Expansion talks resurface after UCLA, USC bolt for Big 10

Published 6:34 pm Monday, July 18, 2022


Kentucky Today

When UCLA and Southern California announced they would be leaving the PAC 12 and joining the Big Ten, it renewed speculation that other leagues, including the Southeastern Conference, would usher in a new era of “Super Conferences.”

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Since the Bruins and Trojans declared their future intentions, many conferences are settled on their current membership and have no plans of adding new members, at least in the immediate future. The SEC seems content at staying at 14 teams until Oklahoma and Texas officially join in 2025. That doesn’t mean adding teams won’t be an option, it just means now is not the time to do it.

The Sooners and Longhorns fit the SEC’s envisioned landscape, while many are puzzled by UCLA and USC leaving the West Coast to joining a league that is mostly comprised of teams more closely confined in the Midwest and Eastern parts of the United States. It will take some getting used to when it comes to UCLA and USC not being members of a conference on the West Coast.

At stake are traditional rivalries, such as the Oklahoma and Oklahoma State. Cowboys coach Mike Gundy thinks “Bedlam” will be history once Oklahoma becomes a full-fledged member of the SEC. The Kentucky-Louisville series could also be in jeopardy, depending on a conference schedule the league plans to adopt with 16 teams instead of 14. Talk of 20 or more teams have been mentioned as part of future so-called Super Conferences.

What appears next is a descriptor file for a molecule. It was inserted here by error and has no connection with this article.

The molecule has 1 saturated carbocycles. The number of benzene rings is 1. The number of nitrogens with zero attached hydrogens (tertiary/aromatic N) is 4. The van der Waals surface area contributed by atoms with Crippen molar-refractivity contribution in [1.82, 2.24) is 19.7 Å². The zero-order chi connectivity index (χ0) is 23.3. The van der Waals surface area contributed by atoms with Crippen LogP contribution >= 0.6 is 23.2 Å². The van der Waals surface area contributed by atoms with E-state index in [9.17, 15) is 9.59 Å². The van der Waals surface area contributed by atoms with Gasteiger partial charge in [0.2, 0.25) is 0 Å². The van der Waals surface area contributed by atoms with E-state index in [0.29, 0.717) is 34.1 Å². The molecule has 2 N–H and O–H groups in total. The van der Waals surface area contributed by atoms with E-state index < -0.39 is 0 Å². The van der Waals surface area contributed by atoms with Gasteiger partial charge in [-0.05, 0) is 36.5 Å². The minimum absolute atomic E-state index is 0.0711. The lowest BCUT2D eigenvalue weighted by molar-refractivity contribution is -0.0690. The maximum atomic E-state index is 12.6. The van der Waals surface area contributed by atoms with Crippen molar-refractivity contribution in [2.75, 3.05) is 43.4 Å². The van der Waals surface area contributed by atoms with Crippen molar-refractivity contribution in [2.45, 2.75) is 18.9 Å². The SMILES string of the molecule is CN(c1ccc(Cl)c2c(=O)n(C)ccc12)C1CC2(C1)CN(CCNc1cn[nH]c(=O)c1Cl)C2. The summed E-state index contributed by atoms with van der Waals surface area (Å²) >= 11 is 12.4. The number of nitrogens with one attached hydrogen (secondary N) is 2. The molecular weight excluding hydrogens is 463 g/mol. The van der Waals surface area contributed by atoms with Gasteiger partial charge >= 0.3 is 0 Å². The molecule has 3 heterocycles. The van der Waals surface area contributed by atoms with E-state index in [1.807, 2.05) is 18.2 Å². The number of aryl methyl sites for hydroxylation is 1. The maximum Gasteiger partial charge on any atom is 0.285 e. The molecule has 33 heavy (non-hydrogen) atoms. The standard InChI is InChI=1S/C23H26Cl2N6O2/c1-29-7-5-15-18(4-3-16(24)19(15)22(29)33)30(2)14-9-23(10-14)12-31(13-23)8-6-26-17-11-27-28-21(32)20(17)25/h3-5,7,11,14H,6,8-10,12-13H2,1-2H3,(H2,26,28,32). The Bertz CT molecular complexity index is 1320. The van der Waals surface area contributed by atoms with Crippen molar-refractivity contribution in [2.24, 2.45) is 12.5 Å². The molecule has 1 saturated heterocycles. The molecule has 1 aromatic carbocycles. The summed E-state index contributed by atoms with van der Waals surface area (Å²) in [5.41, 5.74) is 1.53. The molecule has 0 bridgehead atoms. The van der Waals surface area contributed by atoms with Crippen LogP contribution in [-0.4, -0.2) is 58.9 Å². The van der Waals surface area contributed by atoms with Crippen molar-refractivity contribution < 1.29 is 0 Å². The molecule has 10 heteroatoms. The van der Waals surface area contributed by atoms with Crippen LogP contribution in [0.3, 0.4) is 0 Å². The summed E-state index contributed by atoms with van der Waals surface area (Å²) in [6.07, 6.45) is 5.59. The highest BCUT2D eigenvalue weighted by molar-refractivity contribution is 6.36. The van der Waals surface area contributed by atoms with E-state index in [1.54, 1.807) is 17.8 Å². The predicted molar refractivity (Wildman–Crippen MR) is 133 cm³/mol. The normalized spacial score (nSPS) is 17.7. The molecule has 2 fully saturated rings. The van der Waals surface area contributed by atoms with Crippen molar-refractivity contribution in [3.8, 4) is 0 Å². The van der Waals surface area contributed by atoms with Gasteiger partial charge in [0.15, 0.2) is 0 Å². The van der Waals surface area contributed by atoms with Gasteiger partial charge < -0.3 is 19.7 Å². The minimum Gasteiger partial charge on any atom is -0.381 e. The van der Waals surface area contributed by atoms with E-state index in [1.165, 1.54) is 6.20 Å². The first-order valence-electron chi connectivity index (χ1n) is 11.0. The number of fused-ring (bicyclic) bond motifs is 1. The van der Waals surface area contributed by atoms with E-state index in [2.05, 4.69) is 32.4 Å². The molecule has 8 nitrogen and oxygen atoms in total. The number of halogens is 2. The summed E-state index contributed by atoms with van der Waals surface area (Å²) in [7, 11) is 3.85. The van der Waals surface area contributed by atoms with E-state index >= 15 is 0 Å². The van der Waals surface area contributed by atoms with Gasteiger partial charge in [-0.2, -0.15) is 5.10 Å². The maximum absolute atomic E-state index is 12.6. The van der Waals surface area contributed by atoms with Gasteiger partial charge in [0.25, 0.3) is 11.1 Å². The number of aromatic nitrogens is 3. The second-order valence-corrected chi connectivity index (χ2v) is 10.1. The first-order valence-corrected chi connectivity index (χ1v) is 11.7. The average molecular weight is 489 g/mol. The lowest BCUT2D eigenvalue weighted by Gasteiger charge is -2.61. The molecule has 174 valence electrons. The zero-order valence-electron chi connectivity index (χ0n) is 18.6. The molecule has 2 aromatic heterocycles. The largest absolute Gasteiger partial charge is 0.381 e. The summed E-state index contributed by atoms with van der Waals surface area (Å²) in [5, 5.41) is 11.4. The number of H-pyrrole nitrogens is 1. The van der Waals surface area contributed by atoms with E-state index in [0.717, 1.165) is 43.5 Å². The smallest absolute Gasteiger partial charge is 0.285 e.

“The future in Bedlam is a year or two left,”  Gundy said this week. “That’s the future of Bedlam, based on somebody else’s decision.”

In reality, the SEC doesn’t need to expand to survive, given the league’s strong financial standing. Teams such as Oklahoma and Texas need the SEC to maintain a competitive edge to improve their monetary standing. Gundy said the Big 12 is in a better position financially than it was a year ago.

“This is a power struggle for long-term television money,” Gundy said.

The addition of Missouri and Texas A&M in 2012 expanded the league geographical landscape, giving the SEC a presence in the Midwest and in Texas and enhanced its national profile, especially in football.

Since the league was formed in 1932, the SEC has remained consistent with its core membership, which includes charter members Kentucky, Florida, Georgia, Tennessee, Vanderbilt, Alabama, Auburn, LSU, Ole Miss and Mississippi State. Since then, four teams — Arkansas and South Carolina in 1991 — and Missouri and Texas A&M in 2012 — have been invited to join the conference.

To its credit, the SEC has carefully crafted its membership and has maintained financial security, two keys to survival. For now, the league needs to remain content but also be aware of future trends because of its Super Conference status.